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Lee Mingwei's conceptual performances are about presence of diversity in the world

Taiwan-born Lee Mingwei invites the visitors to explore emotive experiences and decipher the variety of thoughts through his participatory conceptual performances.

by Dilpreet BhullarPublished on : Jul 14, 2021

The exercise to participate in the artwork is not confined to the idea of having an understanding of it in a better light. Equally crucial is the sensorial experience around the creation that could bring about a shift in the perception of both the inside and the outside world by the visitor. Playing upon these ideas is the art practice of Taiwan-born Lee Mingwei, who is known for his experiential and participatory conceptual performances. The heightened sense of awareness that dawns, as and how the visitor interacts with Lee's work, consequently leads to a change in its form and meaning. Rare to find an artist who is poised and assured to pin an open-ended enquiry to the work.

Our Peaceable Kingdom | Lee Mingwei | STIRworld
Our Peaceable Kingdom Image: Courtesy of Gropius Bau

Lee, living in Paris and New York City, had his European survey exhibition Li, Gifts and Rituals at Gropius Bau, Berlin in May last year. This year the exhibition opened at Museum Villa Stuck in Munich in May and is on till September 12, 2021. The exhibition at the Gropius Bau saw the convergence of American folk painting, Buddhist philosophy on peace, and classical Chinese literature. For Lee, the historical significance of the venue serves as an appropriate backdrop to the exhibition since, “Germany and Gropius Bau are at the centre of much European history, for 28 years the front door of the building which sat in West Berlin was blocked by the Berlin Wall.”

Guernica in Sand | Lee Mingwei | STIRworld
Guernica in Sand Image: Courtesy of Taipei Fine Arts Museum

To explore the theme of peace in the times fraught with binaries, the project Our Peaceable Kingdom comprised 27 artists who creatively reflect on the artwork Peaceable Kingdom by Pennsylvania-born Quaker minister, Edward Hicks (1780-1849). The series displayed along the original work of Hicks', in the exhibition, reinforce the artist’s idea of peace that is inclusive to the variant translation of cultures and beyond. The act of reinterpretation in the hands of the participating artists for Lee becomes the starting point, in his words, “to present Edward Hicks' vision of peace from the 1800s alongside the views of contemporary artists”.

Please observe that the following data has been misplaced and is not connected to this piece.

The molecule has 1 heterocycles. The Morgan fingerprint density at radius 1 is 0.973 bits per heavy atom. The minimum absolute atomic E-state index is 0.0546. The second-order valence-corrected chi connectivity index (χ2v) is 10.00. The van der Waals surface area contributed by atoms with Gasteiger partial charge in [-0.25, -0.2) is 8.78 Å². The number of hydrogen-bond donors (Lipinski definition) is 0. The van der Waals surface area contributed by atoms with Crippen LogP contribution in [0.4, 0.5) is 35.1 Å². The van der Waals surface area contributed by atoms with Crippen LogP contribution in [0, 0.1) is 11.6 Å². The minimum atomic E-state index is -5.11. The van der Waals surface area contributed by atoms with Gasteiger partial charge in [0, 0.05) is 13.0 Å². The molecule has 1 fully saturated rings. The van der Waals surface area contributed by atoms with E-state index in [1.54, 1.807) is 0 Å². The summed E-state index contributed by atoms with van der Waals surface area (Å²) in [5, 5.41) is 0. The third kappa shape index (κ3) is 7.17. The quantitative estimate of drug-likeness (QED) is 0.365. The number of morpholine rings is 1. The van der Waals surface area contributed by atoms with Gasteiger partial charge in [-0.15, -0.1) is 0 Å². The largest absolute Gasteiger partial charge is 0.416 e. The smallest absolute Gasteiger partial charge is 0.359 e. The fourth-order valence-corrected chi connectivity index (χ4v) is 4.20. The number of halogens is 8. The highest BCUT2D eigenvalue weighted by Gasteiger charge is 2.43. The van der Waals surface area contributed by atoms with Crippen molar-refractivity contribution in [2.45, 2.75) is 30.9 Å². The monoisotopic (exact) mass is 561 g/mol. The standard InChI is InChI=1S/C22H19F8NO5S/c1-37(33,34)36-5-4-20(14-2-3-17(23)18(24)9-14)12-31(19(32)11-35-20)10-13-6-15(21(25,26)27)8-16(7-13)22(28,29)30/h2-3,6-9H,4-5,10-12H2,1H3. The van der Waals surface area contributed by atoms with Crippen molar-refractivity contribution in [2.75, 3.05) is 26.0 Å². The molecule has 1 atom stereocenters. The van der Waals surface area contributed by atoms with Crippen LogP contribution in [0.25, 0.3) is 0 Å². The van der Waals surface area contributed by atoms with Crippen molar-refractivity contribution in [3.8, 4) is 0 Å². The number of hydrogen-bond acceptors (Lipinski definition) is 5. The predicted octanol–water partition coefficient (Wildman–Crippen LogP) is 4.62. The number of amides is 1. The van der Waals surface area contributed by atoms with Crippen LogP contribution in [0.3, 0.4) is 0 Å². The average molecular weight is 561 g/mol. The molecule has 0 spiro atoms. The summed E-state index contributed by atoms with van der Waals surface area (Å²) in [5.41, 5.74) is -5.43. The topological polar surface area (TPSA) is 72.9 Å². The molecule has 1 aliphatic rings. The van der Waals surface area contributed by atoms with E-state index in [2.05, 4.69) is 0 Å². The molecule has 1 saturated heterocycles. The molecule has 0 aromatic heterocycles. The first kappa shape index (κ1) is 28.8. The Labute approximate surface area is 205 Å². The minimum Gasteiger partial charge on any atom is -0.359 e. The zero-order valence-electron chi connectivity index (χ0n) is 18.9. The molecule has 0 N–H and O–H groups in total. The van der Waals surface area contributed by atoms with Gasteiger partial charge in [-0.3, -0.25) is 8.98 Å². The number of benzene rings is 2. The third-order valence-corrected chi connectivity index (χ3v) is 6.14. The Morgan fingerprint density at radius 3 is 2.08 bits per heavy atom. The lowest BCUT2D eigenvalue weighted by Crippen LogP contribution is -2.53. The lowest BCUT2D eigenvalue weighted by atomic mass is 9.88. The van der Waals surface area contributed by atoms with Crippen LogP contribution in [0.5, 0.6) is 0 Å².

Taiwanese artist Lee Mingwei | Lee STIRworld
Taiwanese artist Lee Mingwei Image: Matteo Carcelli

The work Guernica in Sand (2006–present) was also part of this exhibition. Building upon the concept of impermanence, of which mandala is the ideal personification, Taiwanese artist Lee uses sand as a material to recreate Picasso's Guernica. The artist mentioned, “I used sand to symbolise these processes, since its ‘life span’ includes being ‘born’ from the erosion of rock by the action of water or wind, and being reformed into the rock by the action of pressure or heat. My goal was to draw attention to the creative power of transformation rather than to the pain caused by clinging to things as they are.” As Lee is creating this performative artwork, one of the visitors is allowed to walk barefoot onto it. Rest of the audience watches this process of construction and deconstruction through a safe distance from the work. The performance for the day culminates when the four visitors are requested to “sweep the sand toward the middle of the installation.”

Guernica in Sand | Lee Mingwei | STIRworld
Guernica in Sand by Lee Mingwei Image: Courtesy of Taipei Fine Arts Museum

Perceptive to the art of listening to the sound, as an extension to discover the minuscule details of the surroundings, Lee's art practice is punctuated with the sensitivity towards music. The artist was exposed to learning through melodies at an early age. He would spend summers in a mountain temple in Puli township and visit bamboo forest only to listen to its silences. Later he attended the Western classical music conservatory too. Irrevocably, the music serves as an integral part of his practice. The Sonic Blossom, an ongoing performance, exemplifies this sensitivity towards the presence of lyrical harmony.  

The Mending Project | Lee Mingwei | STIRworld
The Mending Project Image: Courtesy of Taipei Fine Arts Museum

The seeds of participatory performance installation, Sonic Blossom, were sown when Lee's mother was recovering from surgery. Listening to Franz Schubert's Lieder acted as a soothing balm which aided the healing process. Watching her mother from the close quarters during this period, reconfirmed the reality of mortal selves. Lee espouses, “Like Schubert's Lieder, our own lives are brief, but all the more beautiful because of this.” Created for the inaugural exhibition of National Museum of Modern and Contemporary Art, Korea, the singer learnt three of the five chosen Lieder. At the time of the exhibition, the singer walks through the space to ask the question to the visitor, “May I give you a gift of song?”. With a music stand, chair and costume, the singer opens this performance, Sonic Blossom

Lee's experiential conceptual performances thrive on the diversity of thought, to call upon a world that is inclusive to the presence of the other, not an outsider, but an equal contributor to the making of a peaceful world.

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